How I Became A Nurse

As part of the 2017 Nurses Week celebration, our Vice President of Leadership Excellence, Suzanne Miller, shared her personal story about what led her to a career in nursing.

When I was 20 years old, I fell 30 feet off a roof onto a concrete sidewalk. I was in college and, as some college kids are prone to, I was up to no good. I came to in the Emergency Room with what seemed like a million people buzzing around me asking questions, poking and prodding, and alarms beeping everywhere.

The looks on the faces of the nurses, paramedics, doctors, and respiratory therapist told me everything I needed to know. Things were not looking good for me. Fast forward one year and, by the grace of God and countless selfless caregivers, my families and friends, I was in one piece and living a relatively normal life of a college senior. I had endured 10 surgeries, had my jaw wired shut twice, experienced a post-surgical broken plate in my arm, lost over 25% of my body weight and contracted a staph infection. Many people ask me, “Was this experience what made you become a nurse?” Surprising to some, the answer is, “No, not at the time.”

I was studying business back then and fully believed I would be a career business person, traveling the globe brokering multi-million dollar deals. While I enjoyed modest success in the business world, it wasn’t until 10 years after my accident, when I became pregnant with my first child, that I began to wonder what I was doing with my life. While my paychecks were nice, I felt I had no meaning or purpose in the work I was doing. I remembered all the people who had so thoughtfully taken care of me after my accident.  I remember the nurse who showed me a mirror for the first time eight days after my accident, only to have to console me for hours due to my disfigurement. I remember the male nurse who won my trust after days of not letting him help me to the bathroom. I remember the nurse in the ICU who would hold my hand and dried my tears when my ventilator was suctioned out. I remember the nurse who called my distraught parents to tell them the news of my accident and how she truly touched our lives.

So one day, I came home from work and told my (now ex) husband, “I want to be a nurse.” He thought I was insane and insisted, rightly so, that I take a series of intermediate steps before I applied to nursing school. I became a “cuddler volunteer” at the local NICU where I shadowed a friend of mine who was a PACU nurse, read about nursing, and watched a lot of ER (kidding on the last one). I confidently told him that I had made my decision and was going to be a nurse.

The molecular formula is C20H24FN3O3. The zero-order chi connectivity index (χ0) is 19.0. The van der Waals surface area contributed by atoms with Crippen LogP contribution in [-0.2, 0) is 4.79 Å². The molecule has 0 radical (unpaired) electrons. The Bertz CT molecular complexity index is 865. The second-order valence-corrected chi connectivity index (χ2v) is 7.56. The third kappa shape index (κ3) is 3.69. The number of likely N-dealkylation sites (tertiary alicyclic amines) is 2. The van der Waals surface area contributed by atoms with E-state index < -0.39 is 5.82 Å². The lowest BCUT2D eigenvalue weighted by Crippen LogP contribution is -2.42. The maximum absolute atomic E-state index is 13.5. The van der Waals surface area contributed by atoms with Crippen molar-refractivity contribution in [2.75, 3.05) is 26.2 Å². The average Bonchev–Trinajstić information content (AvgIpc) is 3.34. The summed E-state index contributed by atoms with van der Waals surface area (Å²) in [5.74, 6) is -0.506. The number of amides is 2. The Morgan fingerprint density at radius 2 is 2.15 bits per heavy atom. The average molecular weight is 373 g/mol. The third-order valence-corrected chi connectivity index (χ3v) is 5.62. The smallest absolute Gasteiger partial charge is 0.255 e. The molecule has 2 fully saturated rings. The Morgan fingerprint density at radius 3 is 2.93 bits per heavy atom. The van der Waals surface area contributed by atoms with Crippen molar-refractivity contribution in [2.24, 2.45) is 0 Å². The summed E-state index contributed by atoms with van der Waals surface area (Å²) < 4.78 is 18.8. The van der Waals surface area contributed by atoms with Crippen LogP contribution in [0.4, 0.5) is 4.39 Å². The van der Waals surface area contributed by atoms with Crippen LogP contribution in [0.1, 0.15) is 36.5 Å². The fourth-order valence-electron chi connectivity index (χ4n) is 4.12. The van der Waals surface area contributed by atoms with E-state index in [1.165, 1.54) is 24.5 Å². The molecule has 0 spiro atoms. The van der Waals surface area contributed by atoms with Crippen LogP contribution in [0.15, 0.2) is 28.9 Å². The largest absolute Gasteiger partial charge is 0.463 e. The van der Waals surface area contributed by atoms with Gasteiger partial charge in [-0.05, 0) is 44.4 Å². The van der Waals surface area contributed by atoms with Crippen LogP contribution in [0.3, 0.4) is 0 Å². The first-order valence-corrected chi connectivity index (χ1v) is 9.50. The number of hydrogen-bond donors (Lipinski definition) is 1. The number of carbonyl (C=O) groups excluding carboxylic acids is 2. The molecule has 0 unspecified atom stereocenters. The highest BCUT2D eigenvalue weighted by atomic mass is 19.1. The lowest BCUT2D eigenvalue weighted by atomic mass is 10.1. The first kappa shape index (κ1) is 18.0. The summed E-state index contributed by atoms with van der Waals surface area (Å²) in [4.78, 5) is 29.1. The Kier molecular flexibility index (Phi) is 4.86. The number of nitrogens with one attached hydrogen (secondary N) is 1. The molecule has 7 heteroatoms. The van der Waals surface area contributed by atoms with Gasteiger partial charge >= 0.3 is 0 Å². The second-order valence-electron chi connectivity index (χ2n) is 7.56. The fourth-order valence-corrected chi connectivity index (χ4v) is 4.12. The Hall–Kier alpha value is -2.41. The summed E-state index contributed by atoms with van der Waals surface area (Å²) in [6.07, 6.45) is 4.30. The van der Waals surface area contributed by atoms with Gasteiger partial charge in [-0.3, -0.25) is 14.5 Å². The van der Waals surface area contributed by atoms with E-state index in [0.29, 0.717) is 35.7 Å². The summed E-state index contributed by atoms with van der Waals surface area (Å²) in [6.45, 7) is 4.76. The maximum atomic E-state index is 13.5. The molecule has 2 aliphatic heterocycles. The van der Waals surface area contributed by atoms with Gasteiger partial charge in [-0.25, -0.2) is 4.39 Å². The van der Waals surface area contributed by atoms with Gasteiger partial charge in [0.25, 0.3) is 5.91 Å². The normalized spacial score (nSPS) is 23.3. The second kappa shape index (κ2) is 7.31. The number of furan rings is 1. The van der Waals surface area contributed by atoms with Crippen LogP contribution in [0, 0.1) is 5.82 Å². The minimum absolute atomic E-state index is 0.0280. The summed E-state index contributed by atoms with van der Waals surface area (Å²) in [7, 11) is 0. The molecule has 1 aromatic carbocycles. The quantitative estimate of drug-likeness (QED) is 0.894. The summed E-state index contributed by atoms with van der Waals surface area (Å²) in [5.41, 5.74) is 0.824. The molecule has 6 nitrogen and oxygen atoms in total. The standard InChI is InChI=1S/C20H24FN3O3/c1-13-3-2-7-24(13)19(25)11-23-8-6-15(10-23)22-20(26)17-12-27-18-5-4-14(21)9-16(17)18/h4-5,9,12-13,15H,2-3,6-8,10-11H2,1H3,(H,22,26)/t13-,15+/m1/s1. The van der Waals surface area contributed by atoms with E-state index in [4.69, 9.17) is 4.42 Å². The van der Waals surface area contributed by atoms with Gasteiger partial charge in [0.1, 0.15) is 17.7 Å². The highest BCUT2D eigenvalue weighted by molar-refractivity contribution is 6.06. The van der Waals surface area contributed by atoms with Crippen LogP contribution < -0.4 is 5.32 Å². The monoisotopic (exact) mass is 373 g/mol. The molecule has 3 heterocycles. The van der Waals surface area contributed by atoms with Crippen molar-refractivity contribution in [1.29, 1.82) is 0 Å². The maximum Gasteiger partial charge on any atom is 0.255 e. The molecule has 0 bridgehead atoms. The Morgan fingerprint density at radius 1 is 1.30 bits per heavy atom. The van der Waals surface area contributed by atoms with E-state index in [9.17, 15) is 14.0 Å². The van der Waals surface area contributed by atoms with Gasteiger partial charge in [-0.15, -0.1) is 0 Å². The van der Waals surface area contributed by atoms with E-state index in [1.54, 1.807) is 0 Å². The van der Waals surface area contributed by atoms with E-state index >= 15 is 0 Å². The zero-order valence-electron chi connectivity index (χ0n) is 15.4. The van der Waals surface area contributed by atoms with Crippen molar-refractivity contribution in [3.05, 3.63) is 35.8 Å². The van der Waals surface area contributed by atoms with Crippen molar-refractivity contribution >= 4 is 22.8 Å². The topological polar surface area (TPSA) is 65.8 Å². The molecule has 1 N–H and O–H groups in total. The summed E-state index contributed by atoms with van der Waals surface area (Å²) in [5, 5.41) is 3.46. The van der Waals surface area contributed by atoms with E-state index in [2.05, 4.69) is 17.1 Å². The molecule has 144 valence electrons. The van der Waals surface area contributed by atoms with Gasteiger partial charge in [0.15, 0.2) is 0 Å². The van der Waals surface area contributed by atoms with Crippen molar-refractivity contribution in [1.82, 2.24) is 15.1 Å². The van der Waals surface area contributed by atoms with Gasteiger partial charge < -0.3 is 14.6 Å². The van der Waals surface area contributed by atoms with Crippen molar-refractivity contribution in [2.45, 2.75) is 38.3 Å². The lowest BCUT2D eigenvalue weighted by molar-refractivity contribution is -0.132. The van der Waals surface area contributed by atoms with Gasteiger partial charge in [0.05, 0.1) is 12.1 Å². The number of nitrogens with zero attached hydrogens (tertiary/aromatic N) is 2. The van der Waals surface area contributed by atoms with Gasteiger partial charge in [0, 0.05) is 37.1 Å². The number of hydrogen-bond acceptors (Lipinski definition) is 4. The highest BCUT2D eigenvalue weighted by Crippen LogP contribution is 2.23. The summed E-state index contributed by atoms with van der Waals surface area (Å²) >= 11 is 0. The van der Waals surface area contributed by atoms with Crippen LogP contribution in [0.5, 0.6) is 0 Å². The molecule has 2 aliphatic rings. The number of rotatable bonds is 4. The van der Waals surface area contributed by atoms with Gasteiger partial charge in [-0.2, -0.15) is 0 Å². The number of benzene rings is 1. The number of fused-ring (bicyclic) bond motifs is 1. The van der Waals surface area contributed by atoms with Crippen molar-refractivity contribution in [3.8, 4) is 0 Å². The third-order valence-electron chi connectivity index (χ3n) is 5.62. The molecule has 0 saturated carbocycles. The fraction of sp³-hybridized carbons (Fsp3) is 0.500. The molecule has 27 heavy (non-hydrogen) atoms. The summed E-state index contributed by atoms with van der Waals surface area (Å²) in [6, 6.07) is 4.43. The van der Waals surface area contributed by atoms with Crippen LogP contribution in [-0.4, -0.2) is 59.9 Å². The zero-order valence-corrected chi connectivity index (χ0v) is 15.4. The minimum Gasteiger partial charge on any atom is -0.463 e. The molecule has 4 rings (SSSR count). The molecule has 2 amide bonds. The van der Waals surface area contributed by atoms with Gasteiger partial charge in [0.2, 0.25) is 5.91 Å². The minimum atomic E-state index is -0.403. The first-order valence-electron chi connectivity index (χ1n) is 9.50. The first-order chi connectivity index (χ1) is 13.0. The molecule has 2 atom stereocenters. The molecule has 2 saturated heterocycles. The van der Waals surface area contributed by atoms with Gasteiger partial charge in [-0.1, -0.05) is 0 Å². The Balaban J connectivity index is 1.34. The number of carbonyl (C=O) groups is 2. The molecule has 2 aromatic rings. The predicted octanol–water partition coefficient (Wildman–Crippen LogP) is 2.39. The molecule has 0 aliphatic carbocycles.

When I told people what I was planning, I was shocked by the responses. “Just a nurse?” “Is that a stepping stone to becoming a doctor?” “Gross, I don’t think I could handle all the body fluids.” “Why would you want a new job, you have a great job?”

The (unsolicited) comments continued, but I was determined. I applied to school and was accepted. Suzanne M FullSizeRender

I loved nursing school. I loved the science behind it. I loved how difficult it was, and I remember thinking how much knowledge nurses have. I loved the comradery with my nursing student peers. I loved the late nights at Starbucks studying for Anatomy and Physiology with a 10-inch stack of notecards. I loved my clinical rotations, even though I horrified one preceptor by squirting an IV medication into a cup…. presumably to have the patient drink it?    Luckily, I redeemed myself and was actually offered a job on that unit! I digress…

My first years in nursing were a mixture of joy, tears, excitement, elation, sorrow, exhaustion, and fear. One thing kept me going, even on the most difficult shifts – my patients.  I would have done just about anything for my patients, as I felt honored to be a part of the most vulnerable times in people’s lives.  I felt it was a gift to witness healing and an even greater gift to witness one passing from this world. I felt a profound sense of importance in the work that I accomplished and strived to be a better nurse every day, as the lives of my patients depended on it. Over the years, I have been promoted out of the bedside.

I have held several leadership roles and am now at HealthLinx, in a job that I absolutely love, but I am far, far from the bedside. Do I miss it? Absolutely. Do I still feel like I have an important role for patients? Absolutely – Now more so than ever before.

I get to work with nursing leaders across all service lines to impact hospital culture through nursing and patient satisfaction. I get to see firsthand how these transformations improve quality and patient experience, and I know that this work touches many more nurses and patients than I ever could on my own. If I didn’t think I was making a difference, I would not do this job.

Nurses are special. We put our patients, our colleagues, and our families first. We will stay long after a shift to make sure we have crossed our t’s and dotted our i’s. We cry in the bathroom so we can show a brave face to our patients.   We will put up with the worst behavior from patients, and sometimes doctors and our peers, yet we will get up and come in and do it all over the next day. Why? Because we are nurses and people are counting on us. Our communities are counting us. And one day we will count on our fellow nurses to care for us. So we must, as a profession, find the strength and courage to come back every day and make a difference.

That is what Nurses Week is about. It is an opportunity to celebrate the sacrifice, knowledge, compassion, and tireless efforts of nurses. We don’t make the most money in the world, but what we do is priceless. I am proud and honored to be a nurse and every day am awed by the accomplishments of my fellow nurses.

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